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Kristina Webber, PhD, MSW

Making Change Happen

Middle school is the crossroads for many youth, and it is often the most dangerous intersection of their lives, the point where they will decide whether they will keep going toward graduation—or just drop out.

Kristina C. Webber wants to better understand how youth make that decision, and how their teachers, other adults, and their peers can strengthen their bonds to school.

“As educators or social workers, we need to foster an optimism or belief in students that what they do matters, that they can influence their outcomes,” said Webber, who joined the faculty of the College of Social Work at the University of South Carolina in August of 2013.

Webber was a grants evaluator for the Charleston County School District from 2003 to 2008 when she became interested in middle schoolers’ engagement in education. She saw that students’ ability to stay in school was affected not just by grades, but also by the kind and quality of their relationships. Myriad social and environmental factors led them to say to themselves “school is the place for me” or “I don’t fit in.”

Since beginning her doctoral program in social work at the University of North Carolina in 2008, she has studied how aspects of the school and classroom environments influence students’ overall well-being and their academic outcomes. Most recently, she has studied approaches that attempt to make school more relevant to students’ career or personal interests. These approaches seek to increase student engagement by convincing them that “what we learn means something.”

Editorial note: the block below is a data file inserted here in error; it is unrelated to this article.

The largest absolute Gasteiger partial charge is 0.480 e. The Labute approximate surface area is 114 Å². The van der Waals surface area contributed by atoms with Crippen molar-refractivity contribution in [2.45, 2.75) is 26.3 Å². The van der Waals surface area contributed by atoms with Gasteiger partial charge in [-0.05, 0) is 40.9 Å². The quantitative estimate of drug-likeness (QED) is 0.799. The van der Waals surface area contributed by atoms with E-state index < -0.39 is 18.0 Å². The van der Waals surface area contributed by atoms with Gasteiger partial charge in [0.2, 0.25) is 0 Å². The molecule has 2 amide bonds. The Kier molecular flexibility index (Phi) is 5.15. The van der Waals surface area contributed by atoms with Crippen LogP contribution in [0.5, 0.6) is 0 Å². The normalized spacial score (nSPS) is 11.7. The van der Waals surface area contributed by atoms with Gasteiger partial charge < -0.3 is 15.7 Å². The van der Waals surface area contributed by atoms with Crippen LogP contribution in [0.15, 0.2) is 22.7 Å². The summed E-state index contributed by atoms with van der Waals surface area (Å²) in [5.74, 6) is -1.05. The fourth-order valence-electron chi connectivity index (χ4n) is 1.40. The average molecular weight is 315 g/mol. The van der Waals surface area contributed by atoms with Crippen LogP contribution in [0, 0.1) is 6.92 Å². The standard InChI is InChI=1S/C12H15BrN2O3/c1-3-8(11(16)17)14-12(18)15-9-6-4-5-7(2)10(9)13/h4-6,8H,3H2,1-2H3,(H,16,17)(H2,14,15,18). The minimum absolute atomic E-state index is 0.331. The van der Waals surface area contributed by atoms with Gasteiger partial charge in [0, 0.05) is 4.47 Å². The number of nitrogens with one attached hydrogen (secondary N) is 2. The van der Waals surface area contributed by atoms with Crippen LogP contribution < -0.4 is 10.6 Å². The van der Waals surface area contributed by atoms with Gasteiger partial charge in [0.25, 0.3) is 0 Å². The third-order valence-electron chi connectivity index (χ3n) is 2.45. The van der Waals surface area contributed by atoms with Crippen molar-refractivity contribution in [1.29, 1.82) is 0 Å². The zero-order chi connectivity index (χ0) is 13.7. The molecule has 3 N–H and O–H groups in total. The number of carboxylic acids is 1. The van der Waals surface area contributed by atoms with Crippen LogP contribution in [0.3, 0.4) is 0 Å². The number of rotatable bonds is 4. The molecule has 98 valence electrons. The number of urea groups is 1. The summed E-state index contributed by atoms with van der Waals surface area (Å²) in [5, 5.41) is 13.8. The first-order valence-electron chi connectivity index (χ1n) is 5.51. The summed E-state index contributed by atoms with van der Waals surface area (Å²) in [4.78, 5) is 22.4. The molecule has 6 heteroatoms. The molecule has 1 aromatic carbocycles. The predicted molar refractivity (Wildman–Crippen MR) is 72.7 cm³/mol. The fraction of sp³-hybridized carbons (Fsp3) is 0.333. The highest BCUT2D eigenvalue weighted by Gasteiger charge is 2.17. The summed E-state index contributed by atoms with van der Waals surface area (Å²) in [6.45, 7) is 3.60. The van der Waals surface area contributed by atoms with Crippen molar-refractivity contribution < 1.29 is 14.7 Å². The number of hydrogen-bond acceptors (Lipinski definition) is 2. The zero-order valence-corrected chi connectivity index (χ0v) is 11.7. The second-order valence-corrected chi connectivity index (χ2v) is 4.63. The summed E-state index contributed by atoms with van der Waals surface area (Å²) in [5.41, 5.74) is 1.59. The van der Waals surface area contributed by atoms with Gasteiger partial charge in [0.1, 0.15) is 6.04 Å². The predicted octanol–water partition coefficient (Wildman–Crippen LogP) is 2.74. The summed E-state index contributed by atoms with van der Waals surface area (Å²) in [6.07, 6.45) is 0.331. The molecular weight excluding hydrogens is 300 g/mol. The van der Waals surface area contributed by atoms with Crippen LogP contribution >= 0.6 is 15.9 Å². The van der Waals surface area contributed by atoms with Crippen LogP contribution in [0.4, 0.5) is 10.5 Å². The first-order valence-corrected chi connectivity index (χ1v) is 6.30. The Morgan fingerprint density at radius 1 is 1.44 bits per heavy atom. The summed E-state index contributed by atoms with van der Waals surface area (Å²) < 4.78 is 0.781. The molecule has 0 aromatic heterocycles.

Webber studied a group of more than 2,000 middle schoolers in southeast North Carolina to measure how such teaching methods affected engagement, which she assessed using a tool called the School Success Profile, developed by University of North Carolina researchers Gary L. Bowen and Jack M. Richman.

“I’m finding relevance does seem to matter. Students are more connected,” she said. “Their experiences really inspired me. Deeper engagement is more urgent for some students, but it’s critical for all.”

The North Carolina group includes whites, African Americans, Latinos and a relatively large group of Native Americans—primarily members of the Lumbee tribe. Her next step will be to parse the effect of race and ethnicity within her study group.

Research Background

Dr. Webber has experience working within urban, rural, and suburban school settings. She also has experience as a program consultant and grant evaluator for education and prevention/intervention programs. Her research interests include school social work; positive youth development; racial/ethnic disparities in education outcomes; dropout prevention programming; and program evaluation. Her current research investigates how classroom instructional practices influence early adolescents’ engagement in school and optimism about their futures, as well as whether these pathways of influence differ for students of different racial/ethnic backgrounds. She uses a range of quantitative and qualitative research methods to conduct her research, including experimental designs, multi-level modelling, survey research, semi-structured interviews, and classroom observations.

Krysti Webber portrait 5x7
Contact Information
  • This email address is being protected from spambots. You need JavaScript enabled to view it.
  • Office: 803.777.9901
  • Curriculum Vita
Major Classes Taught
  • SOWK 777: Advanced Theory for Social Work Practice: Children, Youth, & Families

  • SOWK 778: Advanced Policy for Social Work Practice: Children, Youth, & Families

  • SOWK 791: Social Work Research Methodologies

  • SOWK 890: Analysis of Social Work Data

  • SOWK 891: Advanced Analysis of Social Work Data

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